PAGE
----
I am a bad Mom today. As hard as that is, it's harder that I'm a bad Mom and I really can't do too much about it right now.
This is a very busy week for me at work. My department is hosting a conference of high-level executives from all over the globe, and it's my job to coordinate the whole thing, from setup to logistics planning to execution.
It's a lot of work, compounded greatly by the fact that they just restructured the department, and reduced the headcount in certain areas -- one of them was mine, of course. There used to be two people doing this job and now there's Just Me.
And Just Me woke up at 12:35 am this morning to the sound of a little boy projectile vomiting all over a bedroom.
I know a lot of you reading this are moms. Maybe you don't work outside the home and a situation like this would mean you're tired, you're doing laundry, you're cleaning up, you're pushing the fluids on your kid, and your house smells kind of bad.
Some of you are working mothers like me and you're scrambling to call work and let your boss know you're staying home, or your husband is staying home today, or you're calling your Mom or your sister or your in-laws and begging them to sit with your kid because you have this huge global conference that you have to be there for. When they arrive you sigh with relief, ask them to throw the load from the washer into the dryer, apologize for the way the house smells and off you go, calling to check in every so often.
And then there are those of us without a net. No ex-husband living nearby to fall back on, no in-laws or family within hundreds of miles, no way to call out of work without putting our job in serious jeopardy...in short, no options.
So today, I am a very bad Mom.
My 12-year-old daughter is staying home from school to watch her little brother.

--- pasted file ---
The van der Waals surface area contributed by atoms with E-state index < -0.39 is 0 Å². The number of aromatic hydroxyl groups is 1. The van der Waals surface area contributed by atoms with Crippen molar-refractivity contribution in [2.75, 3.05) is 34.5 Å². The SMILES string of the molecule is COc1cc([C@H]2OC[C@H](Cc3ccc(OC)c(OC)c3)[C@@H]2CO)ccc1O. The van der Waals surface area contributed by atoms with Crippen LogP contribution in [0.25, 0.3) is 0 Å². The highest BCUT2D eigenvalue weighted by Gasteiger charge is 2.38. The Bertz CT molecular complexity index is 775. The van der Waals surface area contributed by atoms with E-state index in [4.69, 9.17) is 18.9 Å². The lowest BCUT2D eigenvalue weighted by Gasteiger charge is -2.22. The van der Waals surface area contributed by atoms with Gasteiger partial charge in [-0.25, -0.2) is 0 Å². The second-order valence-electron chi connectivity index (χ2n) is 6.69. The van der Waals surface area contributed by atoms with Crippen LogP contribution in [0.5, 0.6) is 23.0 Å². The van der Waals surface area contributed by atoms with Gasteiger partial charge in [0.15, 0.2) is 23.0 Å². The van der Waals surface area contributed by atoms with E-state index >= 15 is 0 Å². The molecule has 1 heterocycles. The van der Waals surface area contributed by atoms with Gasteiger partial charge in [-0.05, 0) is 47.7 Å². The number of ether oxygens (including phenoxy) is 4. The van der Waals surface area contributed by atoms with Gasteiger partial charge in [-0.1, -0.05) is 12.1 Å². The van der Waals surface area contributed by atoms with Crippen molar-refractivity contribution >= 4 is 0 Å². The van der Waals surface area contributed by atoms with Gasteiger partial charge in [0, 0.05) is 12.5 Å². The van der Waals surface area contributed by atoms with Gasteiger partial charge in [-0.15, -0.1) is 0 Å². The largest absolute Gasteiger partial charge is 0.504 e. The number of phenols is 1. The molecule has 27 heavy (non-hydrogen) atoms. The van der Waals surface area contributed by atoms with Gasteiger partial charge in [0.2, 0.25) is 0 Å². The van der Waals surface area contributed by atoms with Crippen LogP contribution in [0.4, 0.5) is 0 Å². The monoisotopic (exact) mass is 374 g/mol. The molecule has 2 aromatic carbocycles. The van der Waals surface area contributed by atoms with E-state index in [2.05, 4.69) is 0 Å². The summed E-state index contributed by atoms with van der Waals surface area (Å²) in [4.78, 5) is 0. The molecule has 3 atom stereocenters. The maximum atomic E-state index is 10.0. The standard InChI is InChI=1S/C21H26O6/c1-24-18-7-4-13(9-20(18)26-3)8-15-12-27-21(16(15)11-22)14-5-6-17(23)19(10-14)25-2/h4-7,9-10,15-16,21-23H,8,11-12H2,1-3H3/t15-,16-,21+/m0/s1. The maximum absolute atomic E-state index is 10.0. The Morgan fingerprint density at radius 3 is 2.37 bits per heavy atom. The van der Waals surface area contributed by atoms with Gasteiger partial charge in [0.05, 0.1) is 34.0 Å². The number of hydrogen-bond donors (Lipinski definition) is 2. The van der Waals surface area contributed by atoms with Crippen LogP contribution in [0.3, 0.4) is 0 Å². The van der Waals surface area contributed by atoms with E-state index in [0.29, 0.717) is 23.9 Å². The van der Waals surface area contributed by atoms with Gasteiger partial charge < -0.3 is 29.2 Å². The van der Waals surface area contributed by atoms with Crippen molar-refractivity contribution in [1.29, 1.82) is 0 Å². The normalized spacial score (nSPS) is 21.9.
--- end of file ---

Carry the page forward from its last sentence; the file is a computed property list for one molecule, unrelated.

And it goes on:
For those of you who don't know my full back story, let me clarify:
My 12-year-old daughter is staying home, missing school, to watch her brother -- a 10-year-old child with autism -- because he's sick. She'll be refilling his water cup with the special curly purple straw that he likes. She'll be re-tucking the blanket around him as he lays on the couch. She'll be checking him for fever (mercifully absent so far) throughout the day and calling me to report. She'll be making him lunch, if he can eat it. She'll be hoping that he doesn't throw up again (crossing my fingers -- so far, so good).
Me? I'll be running around fetching power cords and emailing slide decks and calling reservation desks at restaurants and coordinating activities with a concierge and wishing to God I could win the lottery.
I try to remind myself that the kids were off recently for break, so my daughter isn't missing any tests or anything on this first day back. I tell myself that he's not feverish and he only threw up the one time, so maybe it was just something he ate and he'll sit around watching TV all day. I know my daughter is secretly thrilled to get to do this and I know they're 12 and 10, not five and three.
But I also know this isn't how it's supposed to be. My kid is sick. I should be there. My daughter should be in school, not home doing my job.
Unfortunately, it's not my only job, and the other job keeps a roof over our head and medical benefits that we need and pays the bills and gives us money to buy the food that we eat. I cannot risk that. Not this week.
This is just one of those spectacularly bad coincidences that occasionally turn your life upside-down and you cope the best way you can.
My best today is lousy. I am lousy. I feel lousy about being lousy.
I just have to hope we get through today and tomorrow, I can be a better Mom again.
Please let me be a better Mom again. I need to be.
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